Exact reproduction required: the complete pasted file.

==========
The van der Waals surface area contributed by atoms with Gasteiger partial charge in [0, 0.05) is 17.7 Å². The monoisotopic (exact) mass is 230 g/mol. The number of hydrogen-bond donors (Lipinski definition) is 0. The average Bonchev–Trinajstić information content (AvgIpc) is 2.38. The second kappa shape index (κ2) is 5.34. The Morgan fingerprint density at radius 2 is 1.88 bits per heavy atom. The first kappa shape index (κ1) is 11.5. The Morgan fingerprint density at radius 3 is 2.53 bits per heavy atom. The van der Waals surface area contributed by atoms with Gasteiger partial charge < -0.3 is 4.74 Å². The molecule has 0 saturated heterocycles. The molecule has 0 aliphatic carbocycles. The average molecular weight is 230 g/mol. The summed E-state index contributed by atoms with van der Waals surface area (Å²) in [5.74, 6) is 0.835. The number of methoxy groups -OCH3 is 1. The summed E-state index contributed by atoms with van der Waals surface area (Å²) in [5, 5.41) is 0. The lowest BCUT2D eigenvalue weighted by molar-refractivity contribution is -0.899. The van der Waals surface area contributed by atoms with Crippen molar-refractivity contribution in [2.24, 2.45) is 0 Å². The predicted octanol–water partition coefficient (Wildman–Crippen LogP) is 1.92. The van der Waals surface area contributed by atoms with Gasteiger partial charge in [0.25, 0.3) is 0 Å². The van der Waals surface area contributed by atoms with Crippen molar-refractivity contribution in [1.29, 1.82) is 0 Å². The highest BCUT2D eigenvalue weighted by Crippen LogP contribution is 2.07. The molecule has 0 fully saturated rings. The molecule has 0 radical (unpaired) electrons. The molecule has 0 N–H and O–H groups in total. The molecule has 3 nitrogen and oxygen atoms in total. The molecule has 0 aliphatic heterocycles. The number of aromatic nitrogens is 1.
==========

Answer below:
The van der Waals surface area contributed by atoms with Gasteiger partial charge in [0, 0.05) is 17.7 Å². The monoisotopic (exact) mass is 230 g/mol. The number of hydrogen-bond donors (Lipinski definition) is 0. The average Bonchev–Trinajstić information content (AvgIpc) is 2.38. The second kappa shape index (κ2) is 5.34. The Morgan fingerprint density at radius 2 is 1.88 bits per heavy atom. The first kappa shape index (κ1) is 11.5. The Morgan fingerprint density at radius 3 is 2.53 bits per heavy atom. The van der Waals surface area contributed by atoms with Gasteiger partial charge < -0.3 is 4.74 Å². The molecule has 0 saturated heterocycles. The molecule has 0 aliphatic carbocycles. The average molecular weight is 230 g/mol. The summed E-state index contributed by atoms with van der Waals surface area (Å²) in [5.74, 6) is 0.835. The number of methoxy groups -OCH3 is 1. The summed E-state index contributed by atoms with van der Waals surface area (Å²) in [5, 5.41) is 0. The lowest BCUT2D eigenvalue weighted by molar-refractivity contribution is -0.899. The van der Waals surface area contributed by atoms with Crippen molar-refractivity contribution in [2.24, 2.45) is 0 Å². The predicted octanol–water partition coefficient (Wildman–Crippen LogP) is 1.92. The van der Waals surface area contributed by atoms with Gasteiger partial charge in [0.25, 0.3) is 0 Å². The van der Waals surface area contributed by atoms with Crippen molar-refractivity contribution in [1.29, 1.82) is 0 Å². The highest BCUT2D eigenvalue weighted by Crippen LogP contribution is 2.07. The molecule has 0 fully saturated rings. The molecule has 0 radical (unpaired) electrons. The molecule has 0 N–H and O–H groups in total. The molecule has 3 nitrogen and oxygen atoms in total. The molecule has 0 aliphatic heterocycles. The number of aromatic nitrogens is 1.